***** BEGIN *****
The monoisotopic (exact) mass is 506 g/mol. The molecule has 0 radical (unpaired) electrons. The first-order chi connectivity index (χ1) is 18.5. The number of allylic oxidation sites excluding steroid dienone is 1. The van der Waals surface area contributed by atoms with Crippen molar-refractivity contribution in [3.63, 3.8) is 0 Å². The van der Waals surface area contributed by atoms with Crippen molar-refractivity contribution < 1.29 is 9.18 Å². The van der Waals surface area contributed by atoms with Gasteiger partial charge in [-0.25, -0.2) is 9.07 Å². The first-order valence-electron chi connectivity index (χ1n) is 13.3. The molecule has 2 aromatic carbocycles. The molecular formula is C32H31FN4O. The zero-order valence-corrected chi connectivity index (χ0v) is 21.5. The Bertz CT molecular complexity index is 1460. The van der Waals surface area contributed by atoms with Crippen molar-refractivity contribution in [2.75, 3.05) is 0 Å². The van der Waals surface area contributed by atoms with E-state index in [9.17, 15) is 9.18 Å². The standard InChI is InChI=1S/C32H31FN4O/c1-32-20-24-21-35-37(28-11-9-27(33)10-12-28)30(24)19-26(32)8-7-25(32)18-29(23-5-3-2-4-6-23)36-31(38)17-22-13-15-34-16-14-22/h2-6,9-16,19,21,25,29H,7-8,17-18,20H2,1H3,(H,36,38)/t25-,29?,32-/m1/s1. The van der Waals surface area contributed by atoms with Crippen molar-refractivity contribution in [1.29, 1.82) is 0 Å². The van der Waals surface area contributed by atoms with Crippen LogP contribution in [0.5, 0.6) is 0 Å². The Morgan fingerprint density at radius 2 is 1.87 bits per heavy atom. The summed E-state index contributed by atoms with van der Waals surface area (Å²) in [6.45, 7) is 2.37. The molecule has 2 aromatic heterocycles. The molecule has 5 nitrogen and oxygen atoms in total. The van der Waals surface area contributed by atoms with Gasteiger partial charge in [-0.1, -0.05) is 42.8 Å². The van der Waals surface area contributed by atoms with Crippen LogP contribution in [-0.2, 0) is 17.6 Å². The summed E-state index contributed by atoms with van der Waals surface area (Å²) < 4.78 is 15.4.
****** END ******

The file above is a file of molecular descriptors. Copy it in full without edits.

The monoisotopic (exact) mass is 506 g/mol. The molecule has 0 radical (unpaired) electrons. The first-order chi connectivity index (χ1) is 18.5. The number of allylic oxidation sites excluding steroid dienone is 1. The van der Waals surface area contributed by atoms with Crippen molar-refractivity contribution in [3.63, 3.8) is 0 Å². The van der Waals surface area contributed by atoms with Crippen molar-refractivity contribution < 1.29 is 9.18 Å². The van der Waals surface area contributed by atoms with Gasteiger partial charge in [-0.25, -0.2) is 9.07 Å². The first-order valence-electron chi connectivity index (χ1n) is 13.3. The molecule has 2 aromatic carbocycles. The molecular formula is C32H31FN4O. The zero-order valence-corrected chi connectivity index (χ0v) is 21.5. The Bertz CT molecular complexity index is 1460. The van der Waals surface area contributed by atoms with Crippen molar-refractivity contribution in [2.75, 3.05) is 0 Å². The van der Waals surface area contributed by atoms with E-state index in [9.17, 15) is 9.18 Å². The standard InChI is InChI=1S/C32H31FN4O/c1-32-20-24-21-35-37(28-11-9-27(33)10-12-28)30(24)19-26(32)8-7-25(32)18-29(23-5-3-2-4-6-23)36-31(38)17-22-13-15-34-16-14-22/h2-6,9-16,19,21,25,29H,7-8,17-18,20H2,1H3,(H,36,38)/t25-,29?,32-/m1/s1. The van der Waals surface area contributed by atoms with Crippen molar-refractivity contribution in [1.29, 1.82) is 0 Å². The van der Waals surface area contributed by atoms with Crippen LogP contribution in [0.5, 0.6) is 0 Å². The Morgan fingerprint density at radius 2 is 1.87 bits per heavy atom. The summed E-state index contributed by atoms with van der Waals surface area (Å²) in [6.45, 7) is 2.37. The molecule has 2 aromatic heterocycles. The molecule has 5 nitrogen and oxygen atoms in total. The van der Waals surface area contributed by atoms with Gasteiger partial charge in [-0.1, -0.05) is 42.8 Å². The van der Waals surface area contributed by atoms with Crippen LogP contribution in [-0.2, 0) is 17.6 Å². The summed E-state index contributed by atoms with van der Waals surface area (Å²) < 4.78 is 15.4.